Ottawa

Officer's widow pleased with recommendations to stem police suicides

Sarah Routhier welcomes a call for more resources and less stigma for police officers dealing with mental health issues.

Sarah Routhier says her husband didn't have specialized help

Sarah Routhier said she welcomes the coroner's panel report and hopes action is taken on its recommendations. (CBC)

Sarah Routhier vividly remembers the moment last year two OPP officers told her their colleague and her husband Sylvain Routhier had killed himself. 

"It was probably the most devastating moment of my life and is obviously very difficult," she said Wednesday.

"I think about that moment every time I hear about other first responder suicides." 

Sylvain Routhier was a sergeant with the OPP and a member of the force for 13 years when he died in 2018 in Belleville, Ont.

More than a dozen OPP officers have killed themselves in the last decade.

On Wednesday, a panel assembled by Ontario's chief coroner released a report on police suicide calling for an end to the stigma around mental health, from before officers are recruited through basic training and their careers. 

It also called for access to quality care for officers with mental health professionals who have knowledge of policing and trauma. 

"We didn't have the option to see a clinician that specializes in first responders," Routhier said.

Sylvain Routhier left behind his wife Sarah and three children. (Sarah Routhier)

She said the report touches on all of the issues she believes need to improve.  

"I am thankful for the report coming out and I am hopeful to see the changes come in the next little while," she said.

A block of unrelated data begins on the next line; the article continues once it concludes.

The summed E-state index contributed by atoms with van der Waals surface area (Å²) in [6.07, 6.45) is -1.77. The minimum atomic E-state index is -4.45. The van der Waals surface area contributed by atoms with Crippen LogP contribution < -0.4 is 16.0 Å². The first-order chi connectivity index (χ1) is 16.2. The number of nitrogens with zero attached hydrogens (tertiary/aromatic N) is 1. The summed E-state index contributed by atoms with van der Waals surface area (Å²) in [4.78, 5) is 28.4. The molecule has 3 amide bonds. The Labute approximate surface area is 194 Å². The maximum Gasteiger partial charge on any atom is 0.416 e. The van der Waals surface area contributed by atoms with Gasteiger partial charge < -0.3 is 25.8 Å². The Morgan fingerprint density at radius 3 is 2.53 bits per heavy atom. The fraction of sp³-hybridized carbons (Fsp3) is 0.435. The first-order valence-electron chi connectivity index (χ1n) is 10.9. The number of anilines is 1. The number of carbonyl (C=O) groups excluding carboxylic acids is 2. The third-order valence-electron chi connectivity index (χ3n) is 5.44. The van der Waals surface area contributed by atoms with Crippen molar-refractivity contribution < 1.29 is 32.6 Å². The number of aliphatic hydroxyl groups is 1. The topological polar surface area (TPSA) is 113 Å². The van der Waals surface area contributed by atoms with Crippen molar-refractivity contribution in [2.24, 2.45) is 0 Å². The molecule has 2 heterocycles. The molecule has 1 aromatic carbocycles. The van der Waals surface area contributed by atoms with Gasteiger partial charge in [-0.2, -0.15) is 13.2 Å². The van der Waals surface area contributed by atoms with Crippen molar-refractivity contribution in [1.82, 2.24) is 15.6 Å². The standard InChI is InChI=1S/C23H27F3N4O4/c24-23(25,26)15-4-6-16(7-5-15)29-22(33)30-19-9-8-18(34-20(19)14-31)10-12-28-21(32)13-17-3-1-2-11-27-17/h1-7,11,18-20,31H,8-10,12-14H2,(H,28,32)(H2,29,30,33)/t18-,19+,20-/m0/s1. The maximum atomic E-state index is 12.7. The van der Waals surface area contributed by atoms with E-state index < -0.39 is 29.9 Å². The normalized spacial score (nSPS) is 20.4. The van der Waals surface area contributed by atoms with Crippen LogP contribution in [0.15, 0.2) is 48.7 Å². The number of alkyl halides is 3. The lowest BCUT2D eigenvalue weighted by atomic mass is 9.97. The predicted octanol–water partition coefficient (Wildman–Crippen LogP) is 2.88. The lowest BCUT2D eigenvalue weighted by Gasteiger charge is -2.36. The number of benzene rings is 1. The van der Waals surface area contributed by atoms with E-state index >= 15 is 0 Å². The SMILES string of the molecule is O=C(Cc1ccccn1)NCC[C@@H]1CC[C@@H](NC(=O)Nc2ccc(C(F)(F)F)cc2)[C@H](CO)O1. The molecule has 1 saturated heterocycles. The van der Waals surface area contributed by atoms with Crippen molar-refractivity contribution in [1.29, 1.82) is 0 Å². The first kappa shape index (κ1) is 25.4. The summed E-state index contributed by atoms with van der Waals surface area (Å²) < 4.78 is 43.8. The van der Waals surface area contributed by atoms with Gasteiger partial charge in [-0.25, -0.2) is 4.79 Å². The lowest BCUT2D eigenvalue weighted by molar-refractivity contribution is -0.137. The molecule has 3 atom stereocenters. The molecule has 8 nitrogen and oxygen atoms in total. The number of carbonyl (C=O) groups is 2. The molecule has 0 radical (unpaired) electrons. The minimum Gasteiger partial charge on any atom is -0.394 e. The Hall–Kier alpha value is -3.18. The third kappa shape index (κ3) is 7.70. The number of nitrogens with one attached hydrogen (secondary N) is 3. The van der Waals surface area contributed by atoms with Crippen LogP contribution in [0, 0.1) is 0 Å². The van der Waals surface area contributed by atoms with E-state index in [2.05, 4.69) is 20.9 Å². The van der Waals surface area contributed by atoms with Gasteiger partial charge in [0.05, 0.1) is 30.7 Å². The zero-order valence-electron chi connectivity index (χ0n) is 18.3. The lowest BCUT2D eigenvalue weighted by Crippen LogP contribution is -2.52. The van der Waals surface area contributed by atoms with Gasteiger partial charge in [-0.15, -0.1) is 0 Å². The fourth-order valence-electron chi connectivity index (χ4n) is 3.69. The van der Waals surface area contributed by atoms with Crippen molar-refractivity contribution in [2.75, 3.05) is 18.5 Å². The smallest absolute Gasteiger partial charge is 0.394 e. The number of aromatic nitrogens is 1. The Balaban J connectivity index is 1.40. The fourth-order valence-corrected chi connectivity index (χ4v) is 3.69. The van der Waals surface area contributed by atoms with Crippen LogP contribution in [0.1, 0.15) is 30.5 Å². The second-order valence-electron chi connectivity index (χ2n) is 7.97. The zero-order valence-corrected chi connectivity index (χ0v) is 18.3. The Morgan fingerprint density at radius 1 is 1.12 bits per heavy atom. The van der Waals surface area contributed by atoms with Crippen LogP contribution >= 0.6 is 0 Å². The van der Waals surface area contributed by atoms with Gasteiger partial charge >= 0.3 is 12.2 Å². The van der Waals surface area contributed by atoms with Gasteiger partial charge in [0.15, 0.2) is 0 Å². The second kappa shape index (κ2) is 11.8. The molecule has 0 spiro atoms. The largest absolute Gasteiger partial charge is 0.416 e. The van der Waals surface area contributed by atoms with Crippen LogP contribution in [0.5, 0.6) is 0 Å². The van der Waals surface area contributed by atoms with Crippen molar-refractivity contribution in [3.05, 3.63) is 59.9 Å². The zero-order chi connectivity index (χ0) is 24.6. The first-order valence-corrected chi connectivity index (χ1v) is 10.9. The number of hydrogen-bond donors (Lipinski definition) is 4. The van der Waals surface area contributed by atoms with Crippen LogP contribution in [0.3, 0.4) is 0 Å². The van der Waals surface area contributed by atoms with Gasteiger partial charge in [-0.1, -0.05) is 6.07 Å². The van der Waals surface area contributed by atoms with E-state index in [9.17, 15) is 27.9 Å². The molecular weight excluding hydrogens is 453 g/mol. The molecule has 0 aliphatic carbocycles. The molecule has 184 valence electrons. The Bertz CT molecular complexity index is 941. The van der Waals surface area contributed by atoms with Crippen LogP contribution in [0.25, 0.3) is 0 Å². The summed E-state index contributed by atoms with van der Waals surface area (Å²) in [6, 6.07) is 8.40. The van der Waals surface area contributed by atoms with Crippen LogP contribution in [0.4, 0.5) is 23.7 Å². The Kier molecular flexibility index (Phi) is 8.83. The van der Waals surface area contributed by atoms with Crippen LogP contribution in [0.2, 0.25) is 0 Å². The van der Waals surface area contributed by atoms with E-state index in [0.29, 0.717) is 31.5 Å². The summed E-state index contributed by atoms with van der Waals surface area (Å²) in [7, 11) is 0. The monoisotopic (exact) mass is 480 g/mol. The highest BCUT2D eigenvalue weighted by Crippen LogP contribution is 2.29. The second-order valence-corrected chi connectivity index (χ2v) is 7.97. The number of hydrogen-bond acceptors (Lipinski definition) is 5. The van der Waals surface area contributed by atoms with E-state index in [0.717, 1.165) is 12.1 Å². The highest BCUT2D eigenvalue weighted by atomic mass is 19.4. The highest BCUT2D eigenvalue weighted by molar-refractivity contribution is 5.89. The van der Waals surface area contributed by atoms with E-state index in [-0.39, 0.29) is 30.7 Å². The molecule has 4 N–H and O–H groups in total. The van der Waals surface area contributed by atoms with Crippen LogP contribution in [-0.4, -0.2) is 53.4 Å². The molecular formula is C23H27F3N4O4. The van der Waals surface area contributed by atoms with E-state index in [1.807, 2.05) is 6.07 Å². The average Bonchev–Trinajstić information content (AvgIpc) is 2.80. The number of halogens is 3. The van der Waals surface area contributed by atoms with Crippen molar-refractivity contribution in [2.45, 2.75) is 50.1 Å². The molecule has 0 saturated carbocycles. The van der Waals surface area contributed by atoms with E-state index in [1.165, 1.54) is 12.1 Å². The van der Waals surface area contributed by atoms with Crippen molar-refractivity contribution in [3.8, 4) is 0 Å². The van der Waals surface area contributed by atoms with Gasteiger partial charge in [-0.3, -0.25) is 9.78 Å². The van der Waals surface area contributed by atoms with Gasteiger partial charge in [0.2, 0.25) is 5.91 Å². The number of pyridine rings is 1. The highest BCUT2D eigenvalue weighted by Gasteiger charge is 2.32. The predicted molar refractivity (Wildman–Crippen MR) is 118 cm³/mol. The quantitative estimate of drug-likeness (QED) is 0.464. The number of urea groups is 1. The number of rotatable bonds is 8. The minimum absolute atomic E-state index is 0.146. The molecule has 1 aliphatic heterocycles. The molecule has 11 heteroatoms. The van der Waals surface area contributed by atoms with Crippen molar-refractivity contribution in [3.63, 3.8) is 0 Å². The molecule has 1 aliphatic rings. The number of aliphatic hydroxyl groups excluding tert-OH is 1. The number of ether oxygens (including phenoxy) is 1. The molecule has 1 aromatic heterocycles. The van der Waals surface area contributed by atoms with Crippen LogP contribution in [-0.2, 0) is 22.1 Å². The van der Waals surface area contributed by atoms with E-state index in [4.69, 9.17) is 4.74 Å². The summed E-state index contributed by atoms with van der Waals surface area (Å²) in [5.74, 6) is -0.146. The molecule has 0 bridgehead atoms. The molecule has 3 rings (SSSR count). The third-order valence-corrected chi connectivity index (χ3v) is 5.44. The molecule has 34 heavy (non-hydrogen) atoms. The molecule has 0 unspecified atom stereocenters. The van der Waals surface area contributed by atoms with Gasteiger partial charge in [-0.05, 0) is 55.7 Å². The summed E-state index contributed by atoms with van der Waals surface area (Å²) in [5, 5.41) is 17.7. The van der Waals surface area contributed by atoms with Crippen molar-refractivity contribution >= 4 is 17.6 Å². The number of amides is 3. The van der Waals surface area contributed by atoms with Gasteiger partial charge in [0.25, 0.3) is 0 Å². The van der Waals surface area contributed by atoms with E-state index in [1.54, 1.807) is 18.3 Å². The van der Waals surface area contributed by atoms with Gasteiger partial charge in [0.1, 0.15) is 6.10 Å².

Better staffing

The report also calls for police to have enough staff so officers can take the time they need to deal with mental health issues.

Routhier said that was a major concern for her husband.

"He felt ashamed that he was off work and he had to leave his shift short when he wasn't at work."

She said officers need to know they have support and resources available.  

"They need to know it is OK to stop, slow down, speak to counsellors and seek help about it."

Program coming 

Rob Jamieson, president of the Ontario Provincial Police Association, agrees with the need to end the stigma.  

"We have to make it OK for people to realize that it's OK to put your hand up and say you need help," he said.

OPP union president Rob Jamieson said a new program to support officers is coming forward soon. (CBC)

Jamieson said the association is working on a program for officers dealing with mental health issues that they hope to have in place before the end of the year. 

In a statement, a spokesperson for the OPP said the the force had done an internal review of suicides.

She said the force would review all of the recommendations from the coroner's panel and work with partners to improve support to officers. 


Need help? Here are some mental health resources in the National Capital Region:

  • Association québécoise de prévention du suicide: 1-866-APPELLE (1-866-277-3553)
  • Ottawa Suicide Prevention: 613-238-3311